I sincerely believe God gave me a nudge in Jim Smith’s direction, when he became my private tour guide in Jamesport. Because he grew up there—spent his youth among the Amish who now own the businesses around town—those families know and trust him. He got me into homes, back rooms of stores, and answered a gazillion questions about what he was showing me as he took me around, with the warning that I was NOT to say anything about being a writer. His Amish friends protect their privacy and refuse to be exploited in print or by the press, and of course Jim didn’t want to lose their trust in him as a local tour guide who brings guests to their businesses, either.

Now, Jim’s an email away if I have questions. And because the Amish in Missouri have some different traditions than those who live in Lancaster County, say, it’s important to have a source person when questions about clothing, wedding traditions, or other day-to-day details come up in my books—or when my editor nails me on a detail by saying “is this Amish?” in the margin of the manuscript I’m revising. Recently Jim emailed me to say that I “passed the Amish test”—meaning the Burkholders, who own a store in Jamesport, are going to stock both of my series in their book section! This pleases me even more because they are the couple whose real-life house fire inspired the scenes of the fire and rebuilding of the Ropp home in Abby Finds Her Calling.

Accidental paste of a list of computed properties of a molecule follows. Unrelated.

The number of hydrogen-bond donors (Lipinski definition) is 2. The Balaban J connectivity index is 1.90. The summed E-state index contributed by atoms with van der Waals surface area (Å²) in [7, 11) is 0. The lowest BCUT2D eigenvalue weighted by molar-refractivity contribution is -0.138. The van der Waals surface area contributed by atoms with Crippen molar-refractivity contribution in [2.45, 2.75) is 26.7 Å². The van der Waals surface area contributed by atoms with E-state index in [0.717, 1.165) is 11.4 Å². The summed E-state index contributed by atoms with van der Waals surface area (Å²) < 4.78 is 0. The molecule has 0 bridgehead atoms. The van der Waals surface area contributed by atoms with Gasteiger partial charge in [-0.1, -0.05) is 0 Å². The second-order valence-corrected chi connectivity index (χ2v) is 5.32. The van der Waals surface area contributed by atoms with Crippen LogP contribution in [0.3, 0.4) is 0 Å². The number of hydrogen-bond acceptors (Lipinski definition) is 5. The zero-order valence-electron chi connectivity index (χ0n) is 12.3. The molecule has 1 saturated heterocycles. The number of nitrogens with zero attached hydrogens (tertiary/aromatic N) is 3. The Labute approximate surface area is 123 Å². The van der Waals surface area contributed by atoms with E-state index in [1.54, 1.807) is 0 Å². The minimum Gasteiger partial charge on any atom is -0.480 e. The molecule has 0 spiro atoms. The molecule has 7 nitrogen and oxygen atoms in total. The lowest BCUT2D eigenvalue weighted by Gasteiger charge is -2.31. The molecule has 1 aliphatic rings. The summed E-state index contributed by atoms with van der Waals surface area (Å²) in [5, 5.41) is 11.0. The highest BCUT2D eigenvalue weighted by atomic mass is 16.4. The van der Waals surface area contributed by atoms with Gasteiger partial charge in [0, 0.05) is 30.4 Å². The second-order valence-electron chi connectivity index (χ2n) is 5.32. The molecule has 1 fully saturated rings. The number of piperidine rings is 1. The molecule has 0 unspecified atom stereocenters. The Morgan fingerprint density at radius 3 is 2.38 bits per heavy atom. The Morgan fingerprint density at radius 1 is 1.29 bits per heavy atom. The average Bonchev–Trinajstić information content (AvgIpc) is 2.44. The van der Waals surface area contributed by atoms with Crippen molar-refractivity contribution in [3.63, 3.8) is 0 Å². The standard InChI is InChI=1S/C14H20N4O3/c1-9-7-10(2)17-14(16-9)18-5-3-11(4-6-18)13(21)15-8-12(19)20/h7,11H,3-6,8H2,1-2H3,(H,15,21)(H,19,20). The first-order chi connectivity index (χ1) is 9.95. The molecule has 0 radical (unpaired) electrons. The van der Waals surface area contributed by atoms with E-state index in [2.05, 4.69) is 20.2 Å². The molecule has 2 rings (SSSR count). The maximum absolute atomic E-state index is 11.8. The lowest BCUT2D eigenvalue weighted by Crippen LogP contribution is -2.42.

Another informative source about the Amish is The Budget, the international weekly newspaper of Plain folks. I thoroughly enjoy reading the weekly columns that scribes from each settlement in the U.S. (as well as places like Belize, Israel and Nicaragua) send in, along with recipes, the obituaries, the ads . . . it’s like the local society page of any small town newspaper, but on a national level. And in its way, it’s similar to Facebook in that you learn who-all went to visit Essie Miller’s sick mother or who was in the vanload of folks from Bloomfield attending Mose Troyer’s funeral two states away. Little tidbits of daily life, or carriage wrecks, or accidents on the farm remind you that these folks live a simpler life. And the section asking for card and/or money showers for Plain folks who have incurred large medical bills (the Amish don’t believe in carrying health insurance: they take care of their own) astounds me. I’ve heard of families who received $70,000 or more from people all over the country, some of whom they don’t even know.

My “bible” for factual information is Dr. Donald Kraybill’s book, The Riddle of Amish Culture—although, because his research is based on Lancaster County, some of his information differs from what I’ve learned about Missouri Amish. His accounts of church services, weddings, how people dress, schools, and everything Amish make his book my go-to resource when I describe such events in my stories.